10 Blogging Tips for 2012
From Ekaterina Walter:
Are you getting the most out of your blog? With the explosion of social media sites and a whole range of blogging and content sharing platforms at your fingertips, you should take another look at your blog. Is it still serving its purpose,…
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Are you getting the most out of your blog? With the explosion of social media sites and a whole range of blogging and content sharing platforms at your fingertips, you should take another look at your blog. Is it still serving its purpose, reaching your customers and making the most of available resources? Here’s a checklist of questions you should be asking and things you should be considering when evaluating your blog and planning for 2012.
1. Is blogging the best platform for your business? By now you probably already know about the success of new, highly visual online outlets such as Pinterest and Instagram. If your business depends on people seeing big, beautiful photos of your product or location, maybe these are a better fit. You could also look at blogging through Tumblr, which supports multimedia sharing well. And if you have the resources and manpower, you can always do both, using a photo-sharing site to showcase your visual appeal, then integrate these into longer traditional blog posts.
2. Is your content shareable across the latest networks? Even if you are not on every social network, bear in mind that your followers might be. Update your sharing buttons periodically to include new social media sites so your audience can share your content with their followers.
3. Are you including multimedia elements? You can mix traditional blog posts with videos, slideshows and images to bring more interest to your blog and boost traffic. As well as embedding multimedia from your accounts on Flickr, You Tube and so on, you can create informational graphics (tables, graphs, charts, etc.) with tools like Visual.ly and use them to illustrate your posts. Just make sure to include your blog name in the image file so if it is shared people will know the source.
4. What is your overall blog strategy? What sort of audience you are looking to attract? Is your blog a showcase for your expertise? Is it a way of driving traffic towards your sales page? Keep that in mind when you post. Your posts should reflect the interests of your intended audience.
5. Focus on quality, not gimmicks. Some people put a lot of effort into creating images or crafting tweets that are intended to go viral. But your customers and audience will see through the gimmicks. You want traffic that converts into business, and that means quality over quantity. While it is great to get a boost when a post gets shared widely, keep in mind your business goals and core audience when you are posting. Quality traffic with a high conversion rate is better than a high quantity of traffic that doesn’t convert to sales.
6. Successful blogging takes dedication. Blogging is less about quick-wins and viral content (although this can help attract new readers) than building up a dedicated audience over time. Blogging takes dedication: A recent Hubspot report showed a strong correlation between blogging frequency and traffic generation. Just throwing out a couple of posts a month won’t grow your audience.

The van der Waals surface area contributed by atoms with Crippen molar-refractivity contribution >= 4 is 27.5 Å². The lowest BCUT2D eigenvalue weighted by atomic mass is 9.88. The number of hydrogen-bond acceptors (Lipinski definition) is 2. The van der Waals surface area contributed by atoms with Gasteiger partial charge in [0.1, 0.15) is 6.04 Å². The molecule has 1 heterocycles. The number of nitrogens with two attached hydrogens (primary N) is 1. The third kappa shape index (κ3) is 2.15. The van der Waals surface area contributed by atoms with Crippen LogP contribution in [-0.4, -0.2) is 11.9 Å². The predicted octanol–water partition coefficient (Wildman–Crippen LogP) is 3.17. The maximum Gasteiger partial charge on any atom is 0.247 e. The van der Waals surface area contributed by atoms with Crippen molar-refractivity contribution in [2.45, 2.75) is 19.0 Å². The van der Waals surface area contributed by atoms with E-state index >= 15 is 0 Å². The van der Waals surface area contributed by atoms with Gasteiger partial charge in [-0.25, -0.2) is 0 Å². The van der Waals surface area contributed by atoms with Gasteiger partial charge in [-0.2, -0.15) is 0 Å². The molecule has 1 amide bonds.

7. Blog first, sell second. If your blog is overly “salesy,” your audience will see straight through you. Focus on providing good content for your audience first, and keep away from the hard sell. You can drive traffic to your business or products by ensuring your website is easy to navigate and links to your sales page are prominent. That way your readers can learn more if they want to. The occasional special offer or product launch is okay, but keep it to a minimum.
8. Ask for comments and feedback. You can create a dialogue by asking questions of your audience. When you write a new post, ask for your readers’ opinions and experiences. Simply by asking what they think at the end of the post can generate far more comments than just talking about your opinion.
9. Look for new voices. You don’t have to create all your content yourself. Reaching out to other industry professionals and asking them to contribute to your blog can really help grow your community and position your business as a thought leader. If you don’t want to involve businesses you see as your direct competitors, try asking authors in your field, suppliers, customers or other professionals you interact with on a regular basis. If you are a small business, you can expand your influence by asking industry experts to write guest posts, and offer to do the same for them.
10. Resist the ad revenue temptation. It’s tempting to go for quick monetization by filling your blog with advertisements, but there are at least three reasons why this is not the best idea: 1. It cheapens your blog and makes it look less professional; 2. If readers click on an ad, they are surfing away from your blog and 3. Readers who click on ads are more likely to go there and buy something. You’ll get a few pennies for the click, but possibly at the expense of a big sale.
Social media may be changing rapidly, but the rules of community engagement stay the same: listen as well as talk, ask for feedback, act on the comments you receive and give as well as take. As much as people enjoy easily sharable sound bytes and attention-grabbing graphics, they still want good content and thoughtful discussion. This is why long-form blogs continue to have value for businesses that are dedicated to using them as part of their overall strategy.
What new elements do you want or plan to implement in your blog in 2012?
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